int data;
    List* next;
};

You don't really need the typedef or struct keywords.

The above example should be close to what your looking for. There are a few issue with what you had as pointed out.

share|improve this answer
1  
I think it's better to give some corrections to student rather than just a working code... –  Jurlie Dec 11 '12 at 17:03
    
Well i will definitely not use the code, but it is great to have some code guidance like this so that I can rebuild mine function. –  Emilio Dec 11 '12 at 17:07

The struct looks fine. I've tried to keep insert's structure as close as possible to yours. I hope the comments can help you see what you did wrong.

bool insert( List & l, int data ) {
    // We have to look sequentially at all members in the *ordered* list
    while ( l != 0 ) {
         // We already have this data, we exit
         if ( l->data == data ) return false;
         // If this element's data is bigger we shift it by one spot
         // so we can insert the new one
         else if ( l->data > data ) {
              List new_element = new E_Type;
              // Save current element in the new one ( that will shift )
              new_element->data = l->data;
              new_element->next = l->next;
              // "Insert" our new element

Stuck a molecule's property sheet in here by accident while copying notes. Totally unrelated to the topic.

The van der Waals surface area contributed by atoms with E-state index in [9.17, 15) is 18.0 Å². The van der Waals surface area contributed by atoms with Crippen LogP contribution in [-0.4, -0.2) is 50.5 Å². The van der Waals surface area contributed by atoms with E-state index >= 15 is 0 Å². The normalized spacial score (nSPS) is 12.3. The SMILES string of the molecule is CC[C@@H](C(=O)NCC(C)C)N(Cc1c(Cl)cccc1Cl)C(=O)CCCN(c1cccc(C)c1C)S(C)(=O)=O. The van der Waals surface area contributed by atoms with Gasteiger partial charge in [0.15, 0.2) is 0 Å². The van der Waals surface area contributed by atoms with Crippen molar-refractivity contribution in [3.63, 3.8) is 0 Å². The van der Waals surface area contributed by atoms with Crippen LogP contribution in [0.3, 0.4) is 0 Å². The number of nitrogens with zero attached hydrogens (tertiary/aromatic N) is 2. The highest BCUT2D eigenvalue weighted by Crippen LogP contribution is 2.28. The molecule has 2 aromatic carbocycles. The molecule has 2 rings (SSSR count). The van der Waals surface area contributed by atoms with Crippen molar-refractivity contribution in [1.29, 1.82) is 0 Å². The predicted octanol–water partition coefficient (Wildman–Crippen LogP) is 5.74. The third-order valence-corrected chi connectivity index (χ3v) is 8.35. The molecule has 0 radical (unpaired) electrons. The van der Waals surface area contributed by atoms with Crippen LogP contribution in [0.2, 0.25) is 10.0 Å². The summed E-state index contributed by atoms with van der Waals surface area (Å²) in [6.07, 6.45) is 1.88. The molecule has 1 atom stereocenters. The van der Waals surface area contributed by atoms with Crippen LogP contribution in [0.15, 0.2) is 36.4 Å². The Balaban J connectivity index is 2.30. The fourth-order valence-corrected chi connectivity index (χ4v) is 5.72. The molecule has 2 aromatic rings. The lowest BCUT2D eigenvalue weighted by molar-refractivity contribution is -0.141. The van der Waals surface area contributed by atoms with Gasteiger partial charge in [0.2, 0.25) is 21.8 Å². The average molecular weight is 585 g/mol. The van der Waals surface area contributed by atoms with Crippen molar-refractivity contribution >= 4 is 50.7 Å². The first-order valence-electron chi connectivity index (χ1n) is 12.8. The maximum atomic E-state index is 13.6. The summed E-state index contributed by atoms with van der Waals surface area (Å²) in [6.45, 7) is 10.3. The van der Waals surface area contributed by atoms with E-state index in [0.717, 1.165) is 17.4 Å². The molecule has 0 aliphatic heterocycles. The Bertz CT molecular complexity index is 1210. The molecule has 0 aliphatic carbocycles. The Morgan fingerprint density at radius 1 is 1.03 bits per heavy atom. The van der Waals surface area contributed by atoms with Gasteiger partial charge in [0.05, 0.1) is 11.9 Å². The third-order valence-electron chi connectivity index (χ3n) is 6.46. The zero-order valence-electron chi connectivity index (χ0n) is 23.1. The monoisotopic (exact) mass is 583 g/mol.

l->data = data;
              l->next = new_element;
              return true;
         }
         // If we didn't return before, we skip to the next element
         // but only if it's not the end
         if ( l->next )
             l = l->next;
         else
             break;
    }
    if ( l ) {
        // If we are here it means that all elements are lower than the new data.
        // l currently holds the last element of the list, so we only need to add
        // a new element to the list
        List new_element = new E_Type;
        new_element->data = data;
        new_element->next = 0;
        l->next = new_element;
        return true;
   }
   else {
        // If we are here it means that there was no list to begin with.
        // Thus, we have to create a first element.
        l = new E_Type;
        l->data = data;
        l->next = 0;
        return true;
   }
}
share|improve this answer
    
thanks a lot, your guide through the function is great! –  Emilio Dec 11 '12 at 17:49